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Results 81-90 of 129

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The Modern Construction of Myth Cover

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The Modern Construction of Myth

Andrew Von Hendy

"... one of the richest, clearest, and acutest surveys to date of the course of theorizing about myth from the eighteenth century on. I know of no more useful volume on the topic. Despite the postmodern connotations of the title, Von Hendy is writing not to expose the concept of myth but simply to show the array of ways in which it has been used from time to time and from place to place. A superb work." -- Robert A. Segal,
University of Lancaster,
author of Theorizing about Myth

Andrew Von Hendy offers an integrated critical account of the career of myth in modernity. He takes as its starting point some crucial moments in the 18th-century reinvention of the concept and then follows the major branches of theorizing as they appear in the work of theologians, philosophers, literary artists, political thinkers, folklorists, anthropologists, psychologists, and others.

Von Hendy pursues each of these four fundamental strains of theory through the 20th century: the rise of neo-romantic theories in depth psychology, modernist literature, and later in religious phenomenology, philosophy, and literary criticism; the establishment of folkloristic theory in ethnological fieldwork and in classical studies; the growth of ideological theories from Sorel to Barthes and Derrida; and the recent ascent of constitutive theories of myth as necessary fiction. Finally, Von Hendy examines the work of five theorists who attempt to come to terms with the lessons of the ideological critique, yet regard myth as a constructive phenomenon.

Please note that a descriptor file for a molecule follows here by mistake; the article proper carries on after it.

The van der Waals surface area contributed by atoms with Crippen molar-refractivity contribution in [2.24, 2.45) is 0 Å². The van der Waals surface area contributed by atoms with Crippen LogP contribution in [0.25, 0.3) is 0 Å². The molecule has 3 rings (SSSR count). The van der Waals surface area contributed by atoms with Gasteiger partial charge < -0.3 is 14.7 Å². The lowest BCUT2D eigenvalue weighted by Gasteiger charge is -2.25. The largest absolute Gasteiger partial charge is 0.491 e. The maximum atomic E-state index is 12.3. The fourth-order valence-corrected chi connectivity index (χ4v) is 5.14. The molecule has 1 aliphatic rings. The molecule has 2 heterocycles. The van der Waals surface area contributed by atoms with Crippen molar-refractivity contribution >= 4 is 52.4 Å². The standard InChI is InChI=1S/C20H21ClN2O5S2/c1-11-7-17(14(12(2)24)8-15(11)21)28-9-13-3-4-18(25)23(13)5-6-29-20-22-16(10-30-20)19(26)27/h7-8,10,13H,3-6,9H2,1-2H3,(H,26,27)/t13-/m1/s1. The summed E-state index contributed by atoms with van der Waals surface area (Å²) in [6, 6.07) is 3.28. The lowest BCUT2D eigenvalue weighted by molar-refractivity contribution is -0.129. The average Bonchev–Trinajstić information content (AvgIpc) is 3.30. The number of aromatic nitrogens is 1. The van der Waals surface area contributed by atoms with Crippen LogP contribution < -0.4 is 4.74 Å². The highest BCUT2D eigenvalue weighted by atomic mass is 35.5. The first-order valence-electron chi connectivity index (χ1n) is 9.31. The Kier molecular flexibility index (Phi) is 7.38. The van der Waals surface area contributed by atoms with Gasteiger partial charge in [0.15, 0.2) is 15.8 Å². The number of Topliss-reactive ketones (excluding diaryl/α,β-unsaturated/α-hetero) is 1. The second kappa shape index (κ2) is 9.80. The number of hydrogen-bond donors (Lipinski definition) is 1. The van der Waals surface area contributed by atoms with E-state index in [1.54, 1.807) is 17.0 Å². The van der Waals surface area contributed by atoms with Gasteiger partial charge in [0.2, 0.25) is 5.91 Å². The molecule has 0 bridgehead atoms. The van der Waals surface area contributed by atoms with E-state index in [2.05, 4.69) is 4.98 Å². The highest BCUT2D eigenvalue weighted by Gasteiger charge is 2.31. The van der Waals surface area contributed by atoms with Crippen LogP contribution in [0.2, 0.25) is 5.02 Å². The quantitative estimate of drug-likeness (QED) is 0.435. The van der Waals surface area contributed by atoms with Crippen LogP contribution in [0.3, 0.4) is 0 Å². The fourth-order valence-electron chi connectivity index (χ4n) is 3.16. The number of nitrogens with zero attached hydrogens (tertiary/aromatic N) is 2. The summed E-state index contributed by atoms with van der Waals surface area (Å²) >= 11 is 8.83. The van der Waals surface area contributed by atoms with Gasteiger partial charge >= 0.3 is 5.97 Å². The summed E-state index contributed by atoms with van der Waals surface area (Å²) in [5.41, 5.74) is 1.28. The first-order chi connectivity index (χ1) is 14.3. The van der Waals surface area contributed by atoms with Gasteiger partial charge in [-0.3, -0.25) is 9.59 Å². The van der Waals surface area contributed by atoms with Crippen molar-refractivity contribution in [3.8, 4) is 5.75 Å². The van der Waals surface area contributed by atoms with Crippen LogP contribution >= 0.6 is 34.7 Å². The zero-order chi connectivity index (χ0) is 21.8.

Modes of Viewing in Hellenistic Poetry and Art Cover

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Modes of Viewing in Hellenistic Poetry and Art

And Art

Graham Zanker

Taking a fresh look at the poetry and visual art of the Hellenistic age, from the death of Alexander the Great in 323 B.C. to the Romans’ defeat of Cleopatra in 30 B.C., Graham Zanker makes enlightening discoveries about the assumptions and conventions of Hellenistic poets and artists and their audiences.
    Zanker’s exciting new interpretations closely compare poetry and art for the light each sheds on the other. He finds, for example, an exuberant expansion of subject matter in the Hellenistic periods in both literature and art, as styles and iconographic traditions reserved for grander concepts in earlier eras were applied to themes, motifs, and subjects that were emphatically less grand.

 Cover
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Mouseion: Journal of the Classical Association of Canada

Vol. 7 (2007) through current issue